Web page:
Medina* (11) talks about her home country, Iraq, with mixed feelings. It's where her family had a home, which is something Medina* and her sisters have been longing for during the past six years of travelling. It is also a place where that home was destroyed in the shelling.
"We left Iraq because there was a war there. When people kill each other, that's war. One day we had to leave our home, because aeroplanes came, carrying bombs. I know that there are 'good' aeroplanes people use to travel, but I only saw these 'bad' planes. That's why I don't like aeroplanes," tells Medina* about the war.
The family left the country hoping to reach safety and find a place where Medina* and her younger sisters can have a better life. "We went to Greece, across the sea in a boat. It was very dangerous and frightening. My sisters and I were sitting on the edge of the boat, and we were afraid," says Medina*.
Upon their arrival in Greece, three girls and their parents were sheltered in the Athens area. Medina* started going to school. "I didn't understand a word of Greek. Nevertheless, I liked going to school. I also had my best friend in school. She was always kind to me, and we shared everything."
Medina* and her sisters in a child-friendly space in asylum centre in Serbia. Photo by Nemanja Stojanovic, Save the Children
Although Medina* and her family arrived in Greece as refugees, they found some stability and elements of normal life there. For Medina*, her school was the place where she started feeling accepted and at home. "In school, we often played and made parties, with lots of dancing and singing. It isn't easy to learn without knowing the language. But I did my best. School is fun, but I like it also because I would like to be a doctor for children, or a teacher. In either case, I would be kind and nice to children."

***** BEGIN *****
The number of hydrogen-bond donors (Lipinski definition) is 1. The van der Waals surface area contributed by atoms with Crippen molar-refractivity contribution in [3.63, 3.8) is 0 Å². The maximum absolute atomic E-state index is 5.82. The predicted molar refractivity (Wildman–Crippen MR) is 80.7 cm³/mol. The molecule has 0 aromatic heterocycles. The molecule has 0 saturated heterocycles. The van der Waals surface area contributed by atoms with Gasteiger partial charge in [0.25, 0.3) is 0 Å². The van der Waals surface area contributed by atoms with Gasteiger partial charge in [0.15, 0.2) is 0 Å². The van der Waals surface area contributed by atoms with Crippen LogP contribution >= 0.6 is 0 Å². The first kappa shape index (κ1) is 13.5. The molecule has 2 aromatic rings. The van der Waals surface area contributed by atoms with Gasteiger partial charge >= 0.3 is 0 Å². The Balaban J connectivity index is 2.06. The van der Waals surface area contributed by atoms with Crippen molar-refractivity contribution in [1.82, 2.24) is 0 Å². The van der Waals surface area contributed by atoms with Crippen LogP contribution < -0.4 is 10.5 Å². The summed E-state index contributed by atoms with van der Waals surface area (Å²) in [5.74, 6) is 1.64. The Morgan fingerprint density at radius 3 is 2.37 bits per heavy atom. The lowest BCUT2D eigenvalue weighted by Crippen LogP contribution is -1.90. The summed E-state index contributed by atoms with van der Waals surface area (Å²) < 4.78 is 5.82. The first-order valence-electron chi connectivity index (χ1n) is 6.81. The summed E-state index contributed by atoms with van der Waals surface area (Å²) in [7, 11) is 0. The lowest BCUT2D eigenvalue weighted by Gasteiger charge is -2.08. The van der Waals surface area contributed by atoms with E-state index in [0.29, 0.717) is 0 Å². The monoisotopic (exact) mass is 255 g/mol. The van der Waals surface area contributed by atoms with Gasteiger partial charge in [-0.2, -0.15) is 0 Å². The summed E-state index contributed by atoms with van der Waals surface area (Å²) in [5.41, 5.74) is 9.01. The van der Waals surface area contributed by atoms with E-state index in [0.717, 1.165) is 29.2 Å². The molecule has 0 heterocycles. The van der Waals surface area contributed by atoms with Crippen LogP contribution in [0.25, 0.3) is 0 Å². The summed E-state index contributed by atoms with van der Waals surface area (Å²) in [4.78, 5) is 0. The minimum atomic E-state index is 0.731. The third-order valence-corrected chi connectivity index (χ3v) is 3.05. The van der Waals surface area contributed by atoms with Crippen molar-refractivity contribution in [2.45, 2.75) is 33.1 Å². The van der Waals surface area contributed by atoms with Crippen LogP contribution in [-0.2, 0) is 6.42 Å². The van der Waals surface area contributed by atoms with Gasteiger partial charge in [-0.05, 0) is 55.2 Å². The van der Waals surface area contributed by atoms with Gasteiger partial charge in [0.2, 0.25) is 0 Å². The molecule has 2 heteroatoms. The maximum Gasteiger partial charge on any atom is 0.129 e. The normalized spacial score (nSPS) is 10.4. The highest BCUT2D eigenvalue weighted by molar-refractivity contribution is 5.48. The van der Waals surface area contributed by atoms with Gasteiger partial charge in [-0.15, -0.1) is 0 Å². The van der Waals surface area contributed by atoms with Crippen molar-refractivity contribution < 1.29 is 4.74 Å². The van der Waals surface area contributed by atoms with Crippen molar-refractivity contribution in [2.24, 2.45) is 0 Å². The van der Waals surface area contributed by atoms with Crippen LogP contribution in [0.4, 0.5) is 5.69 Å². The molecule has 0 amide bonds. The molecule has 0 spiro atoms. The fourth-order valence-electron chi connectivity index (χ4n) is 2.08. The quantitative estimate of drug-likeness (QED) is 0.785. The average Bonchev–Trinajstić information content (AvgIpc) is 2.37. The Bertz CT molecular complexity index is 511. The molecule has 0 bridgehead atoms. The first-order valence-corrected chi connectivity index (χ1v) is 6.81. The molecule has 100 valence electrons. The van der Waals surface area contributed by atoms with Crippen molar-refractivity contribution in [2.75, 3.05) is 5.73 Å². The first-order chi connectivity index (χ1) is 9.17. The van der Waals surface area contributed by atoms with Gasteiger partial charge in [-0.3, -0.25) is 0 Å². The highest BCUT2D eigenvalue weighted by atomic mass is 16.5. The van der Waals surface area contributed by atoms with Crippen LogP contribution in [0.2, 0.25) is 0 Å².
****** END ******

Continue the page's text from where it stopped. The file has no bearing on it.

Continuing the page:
Although the family was interested in staying in Greece, they had to leave abruptly after four years. "We couldn't have stayed in Greece because our asylum claim was rejected. We were very sad because we had to leave. That's why we came to Serbia," says Medina*.
The family is staying in the asylum centre near Serbian capital, Belgrade. Medina* left Greece before completing the school year. In the asylum centre, the child-friendly space operated by Save the Children and the local partner, centre for Youth Integration, provides a place where Medina* and her sisters can learn and make friends with other children. The child protection team runs psychosocial support and non-formal education activities, helping bridge the gap in children's education and supporting them to process some of the harrowing experiences they have had.
Medina* and her sisters participating in activities in a child-friendly space in asylum centre in Serbia. Photo by Nemanja Stojanovic, Save the Children
"I miss my school and my friends from Greece, and I want to go to school again," says Medina*. The team working in the child-friendly space will support the girl to continue her education in Serbia. Unfortunately, Serbia is seen mainly as a transit country, and many families leave, trying to reach Western European countries. Life in transit takes away from the quality of children's lives, as it interrupts their education and forces them to leave behind the friends they had made. Unfortunately, the families often feel like continuing the journey is their only option, as the asylum systems in the Balkan's countries are slow and inefficient, and the countries along the Balkans route can't offer many opportunities for jobs and economic independence, which is a precondition to a dignified life.
Medina* says she often feels sad, remembering her home in Iraq or friends in Greece. But her experience also made her wiser, as it often happens with children on the move, who learn harsh life lessons much before their peers who didn't experience violence and displacement. "When you are sad, you can run. I am very fast, and I love to run. You can also write a letter to your friends and tell them how you feel. I write letters to my friends in Greece," says Medina*.
*Names are changed in order to protect children's identity.